Andrew Doyle went to Glasgow to meet the self-styled peer of the meme:
Next week: meet the parrot who can recite the entire Nuremberg address in French, the chameleon that displays a Swastika on its rump on the command “Juden raus!” and Mohammed the stick insect who can play Frank Zappa’s We’re Turning Again on the bongos.
Wellcome Collection, the “free museum for the incurably curious, exploring health and what it means to be human through medicine, art and science” has renamed women as “womxn”. Men remain as they were, but women are now womxn because, well, you can dick around with women and not worry about the consequences. This earnest rebranding comes with a supporting show:
Typeset women back into history with # our four-day programme of letter printing presses, zine workshops, discussions on how womxn can challenge existing archives, wikipedia 101 & more. 18-21 Oct. Explore the programme: ow.ly/sXTm30m7g98 #
We’ve had some questions about why we’re using the word womxn for this event. We’re using it because we feel that it is important to create a space/venue that includes diverse perspectives. It was agreed during our conversations with collaborators as the programme developed.
Oh, what utter twxts.
Replies are fruity:
— Deborah Orr (@DeborahJaneOrr) October 10, 2018
This is ridiculous. And you are supporting it by linking to Urban Dictionary? Seriously? As far as I know, the word ‘women’ has always included women of colour. Correct me if I’m wrong. “Womxn: More intersectional than womyn because it includes trans-women and women of color.”
— Claire King (@ckingwriter) October 10, 2018
Look out for womin; for women who ‘i’-dentify as women; woden, for women with a god complex; and woken for the kind of bellends who use the word womxn.
Gay cake haters are cock-a-hoop, moreover Gay Cakes R Us, which can now own the market in gay cakes. The UK supreme court has sided with the bakers in a row over their right to refuse to decorate a cake with a pro-gay marriage – a political message – for a customer who wanted them to. Things kicked off in 2014 when Ashers, a Belfast bakery run by evangelical Christians, declined gay man Gareth Lee’s request to produce a cake carrying the order “Support Gay Marriage”.
Belfast county court and the Court of appeal had earlier ruled that Ashers discriminated against Lee on the grounds of sexual orientation. In 2016, Lee, a gay-rights activist, was supported in his case by the Equality Commission for Northern Ireland. Ashers was no longer a private business providing non-essential goods and services, a family-run store free to discriminate in its private choices, but a public cause. In the new hierarchy of ideas and morals, sexual orientation held more sway than religious conviction.
Now the five judges on the Supreme Court have decided that Asher’s were not bothered by Lee’s homosexuality. That’s not why they refused to fill his order. There was no discrimination on those grounds.
“It is deeply humiliating, and an affront to human dignity, to deny someone a service because of that person’s race, gender, disability, sexual orientation or any of the other protected personal characteristics,” Judge Hale said in the judgment. “But that is not what happened in this case and it does the project of equal treatment no favours to seek to extend it beyond its proper scope.”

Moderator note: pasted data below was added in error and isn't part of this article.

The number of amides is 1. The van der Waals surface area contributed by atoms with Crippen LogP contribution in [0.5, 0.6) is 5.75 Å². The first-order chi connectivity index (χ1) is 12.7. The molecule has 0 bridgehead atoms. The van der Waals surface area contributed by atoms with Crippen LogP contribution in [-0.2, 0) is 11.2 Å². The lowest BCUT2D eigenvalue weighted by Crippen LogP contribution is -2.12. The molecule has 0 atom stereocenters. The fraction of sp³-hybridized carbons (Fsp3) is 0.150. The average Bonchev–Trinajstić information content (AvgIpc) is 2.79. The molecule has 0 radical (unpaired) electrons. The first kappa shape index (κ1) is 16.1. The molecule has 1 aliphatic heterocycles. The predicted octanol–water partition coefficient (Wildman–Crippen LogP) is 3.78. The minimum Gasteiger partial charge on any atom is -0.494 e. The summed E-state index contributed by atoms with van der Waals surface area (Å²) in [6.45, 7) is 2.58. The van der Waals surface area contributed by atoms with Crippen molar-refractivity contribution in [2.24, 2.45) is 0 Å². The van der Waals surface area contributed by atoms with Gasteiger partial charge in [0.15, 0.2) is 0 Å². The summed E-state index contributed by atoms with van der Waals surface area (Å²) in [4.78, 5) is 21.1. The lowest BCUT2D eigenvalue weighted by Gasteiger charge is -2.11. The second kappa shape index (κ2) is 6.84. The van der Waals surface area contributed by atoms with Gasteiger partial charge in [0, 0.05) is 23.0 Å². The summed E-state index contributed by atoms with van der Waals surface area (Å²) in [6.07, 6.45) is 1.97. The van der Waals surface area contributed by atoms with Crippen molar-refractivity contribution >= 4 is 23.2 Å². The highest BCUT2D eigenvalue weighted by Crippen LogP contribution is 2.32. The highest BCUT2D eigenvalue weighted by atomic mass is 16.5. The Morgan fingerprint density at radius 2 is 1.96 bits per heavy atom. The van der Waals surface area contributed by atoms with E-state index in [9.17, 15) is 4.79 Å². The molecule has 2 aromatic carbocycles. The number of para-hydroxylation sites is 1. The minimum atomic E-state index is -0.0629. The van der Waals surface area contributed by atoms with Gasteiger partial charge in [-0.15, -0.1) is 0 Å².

The court pointed to freedom of expression, as guaranteed by article 10 of the European convention on human rights, which says we have the right “not to express an opinion which one does not hold”. Hale says “nobody should be forced to have or express a political opinion in which he does not believe. The bakers could not refuse to supply their goods to Mr Lee because he was a gay man or supported gay marriage but that is quite different from obliging them to supply a cake iced with a message with which they profoundly disagreed.”
It’s a triumph for tolerance, then. We can reject ideas. But it might not end there because Lee is reportedly considering appealing to the European court of human rights in Strasbourg. And I’m off to the kosher deli to order my ‘Holohoax’ almond ring.
There’s an old concept called chain mail. There’s nothing actually to it at all, it’s just that a letter contains the message “pass it on.” Thus it gets passed on until everyone has had multiple copies of it. The older versions always used to die out because it cost actual, real, money to send letters. In an age when we can reach hundreds, or thousands, in moments and at zero cost there’s a greater likelihood of that sending on. This is what is happening here with this Facebook message:
A hoax message on Facebook is being spread that warns users their account has been cloned.
The fake warning is being spread due to its chain mail format with the message encouraging those who receive it to pass it on to more users.
No one’s even making anything out of this. There’s no malicious code contained, this doesn’t lead on to phishing or anything. It just makes people panic and the originators get to look and laugh as they do:
The hoax message reads: “Hi….I actually got another friend request from you yesterday…which I ignored so you may want to check your account.
“Hold your finger on the message until the forward button appears…then hit forward and all the people you want to forward too….I had to do the people individually. Good Luck!”
It’s that pass it on to all your friends part which makes it replicate. But thankfully that is all it does, replicate:
A range of similar messages have spread across Facebook in recent months, including similar posts about making sure that posts appear in your feed. It’s not clear why such hoax messages begin, since there is nothing really to be gained by starting one, though they have been going on for decades in the form of chain letters.
Quite so. There’s nothing to this at all. Other than the flood of messages themselves, nowt to worry about. Just delete them – and don’t, don’t send it on. There’s just something about us humans which makes us prey to this sort of thing. It’s of no matter, merely slightly boring.